Listen to this article
How long is the life of a song? In such an ephemeral art form as popular music, a year can seem a long time. We are just getting our heads around the idea that songs that were meant to last in the public consciousness for a few weeks are actually tumbling from one zeitgeist to another over the course of several decades.
But sometimes there is a longer narrative at play: a piece of music written centuries ago can suddenly re-emerge in a quite different guise. But can we even recognise it?
Procol Harum’s “A Whiter Shade of Pale”, released in May 1967, was a song that was both of and against its time. Its druggy tempo and artful lyrics chimed perfectly with the air of cultural experimentation of the 1960s. Its apparently nonsensical opening line — “We skipped the light fandango” — has inspired laboured analysis, sourced, by some, in the writings of Milton and Shakespeare.
But the melancholy tenor of the song’s melody was, as the parlance of the time would have it, a downer. “A Whiter Shade of Pale”, attributed at the time to Gary Brooker and Keith Reid, tried to scupper the summer of love before it even got properly started.
The lyric, said Reid many years later, told the story of a seduction. But its eroticism was imbued with sadness. Reid had been watching those desperate masterpieces of European art house cinema, Pierrot le Fou and Last Year at Marienbad. The song’s three short verses were similarly joyless and alienating: “I was feeling kinda seasick/ But the crowd called out for more”. As for the melody, it seemed to belong to a different time altogether.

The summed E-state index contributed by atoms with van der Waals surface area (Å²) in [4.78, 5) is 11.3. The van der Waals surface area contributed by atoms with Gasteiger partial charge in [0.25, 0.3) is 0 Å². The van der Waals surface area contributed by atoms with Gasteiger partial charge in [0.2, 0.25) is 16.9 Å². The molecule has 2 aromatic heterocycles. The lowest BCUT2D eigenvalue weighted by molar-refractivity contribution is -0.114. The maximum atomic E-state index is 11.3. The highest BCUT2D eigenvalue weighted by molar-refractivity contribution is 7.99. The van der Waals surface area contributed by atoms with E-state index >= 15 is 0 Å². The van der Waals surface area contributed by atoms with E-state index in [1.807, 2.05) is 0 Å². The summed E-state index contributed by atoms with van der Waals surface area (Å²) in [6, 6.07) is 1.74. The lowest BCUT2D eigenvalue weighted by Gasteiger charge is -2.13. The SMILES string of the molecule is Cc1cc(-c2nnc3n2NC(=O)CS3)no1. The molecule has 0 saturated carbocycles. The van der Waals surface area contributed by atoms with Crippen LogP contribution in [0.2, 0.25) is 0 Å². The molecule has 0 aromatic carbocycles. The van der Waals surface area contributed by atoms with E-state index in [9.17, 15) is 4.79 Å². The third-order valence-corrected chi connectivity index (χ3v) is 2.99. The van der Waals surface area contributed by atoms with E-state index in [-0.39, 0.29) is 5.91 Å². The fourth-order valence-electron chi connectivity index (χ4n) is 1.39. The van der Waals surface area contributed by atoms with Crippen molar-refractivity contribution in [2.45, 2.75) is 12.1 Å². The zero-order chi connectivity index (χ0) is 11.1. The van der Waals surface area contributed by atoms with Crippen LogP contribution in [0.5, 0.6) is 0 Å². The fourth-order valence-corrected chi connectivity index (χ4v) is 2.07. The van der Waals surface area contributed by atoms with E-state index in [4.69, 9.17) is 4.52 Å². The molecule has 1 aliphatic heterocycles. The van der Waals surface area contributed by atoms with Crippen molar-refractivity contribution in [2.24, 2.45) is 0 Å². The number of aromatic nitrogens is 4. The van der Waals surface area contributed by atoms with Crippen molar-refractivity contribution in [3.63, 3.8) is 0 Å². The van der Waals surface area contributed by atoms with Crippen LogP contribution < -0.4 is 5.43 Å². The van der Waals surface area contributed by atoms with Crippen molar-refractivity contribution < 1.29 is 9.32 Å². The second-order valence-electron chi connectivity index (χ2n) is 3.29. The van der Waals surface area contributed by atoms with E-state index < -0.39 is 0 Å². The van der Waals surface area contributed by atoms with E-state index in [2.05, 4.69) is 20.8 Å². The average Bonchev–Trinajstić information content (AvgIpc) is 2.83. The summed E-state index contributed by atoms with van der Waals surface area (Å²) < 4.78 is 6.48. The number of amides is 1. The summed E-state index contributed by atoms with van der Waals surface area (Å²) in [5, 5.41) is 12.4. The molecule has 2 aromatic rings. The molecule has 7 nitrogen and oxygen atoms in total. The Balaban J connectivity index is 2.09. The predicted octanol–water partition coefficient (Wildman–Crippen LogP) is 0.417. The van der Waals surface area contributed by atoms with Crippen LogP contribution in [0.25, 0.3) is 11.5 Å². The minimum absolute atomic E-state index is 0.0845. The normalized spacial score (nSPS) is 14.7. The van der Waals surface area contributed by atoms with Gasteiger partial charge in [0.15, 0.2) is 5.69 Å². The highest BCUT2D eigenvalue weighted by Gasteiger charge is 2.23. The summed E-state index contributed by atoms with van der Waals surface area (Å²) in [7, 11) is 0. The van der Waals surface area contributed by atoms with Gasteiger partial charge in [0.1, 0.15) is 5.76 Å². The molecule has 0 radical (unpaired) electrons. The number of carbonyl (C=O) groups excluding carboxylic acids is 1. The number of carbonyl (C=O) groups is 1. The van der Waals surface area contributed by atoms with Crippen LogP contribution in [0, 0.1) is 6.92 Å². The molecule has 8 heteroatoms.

Which it did. The more sophisticated commentators of the time could not help but point out similarities between the song and the sublime baroque music of Bach. Brooker did not deny it. He had listened to “Air on a G String”, he said, and it set off a “spark” within him, contributing to the lugubrious chord progression of his hit song.
“A Whiter Shade of Pale” reached the top of the charts all over the world. It was an undeniably classy piece of work, and by the time the summer of love had ended, its downbeat flavour was recognised as prescient. It settled into the national treasure category of favourite hit singles, became covered in more than 700 versions (none memorable), and was heard in just about every meaningful movie about the 1960s.
But nearly 40 years after its release, the issue of that musical dialogue between Bach and Brooker was raised again. This time it was the group’s organist Matthew Fisher who brought it up. Fisher went to court to claim a share in the song’s royalties. It was he who was at least partly responsible for the song’s melody, he argued.
Intriguingly, Fisher too admitted a debt to Bach. Yes, the song did sound like a piece of his music. But it was not “Air on a G String”. Fisher claimed he based the melody on Bach’s “Sleepers, Awake” cantata, which he mashed up with The Teddy Bears’ hit “To Know Him is to Love Him”. Brooker, by contrast, claimed he had been inspired by another cross-fertilisation: the bars of the composer’s music used in the famous Hamlet cigar advertisement.
In 2009, the House of Lords ruled in Fisher’s favour, and decreed that he should share in future royalties from the song. It concluded a case which had been a fascinating exercise in how something so malleable as a melody can survive in the collective subconscious for hundreds of years. Has any number one single claimed such a rich and complicated heritage? Is there a longer life of a pop song than this?
For more in the series, plus a podcast with clips from the songs, visit ft.com/life-of-a-song
Photograph: Getty Images
Get alerts on Matthew Fisher when a new story is published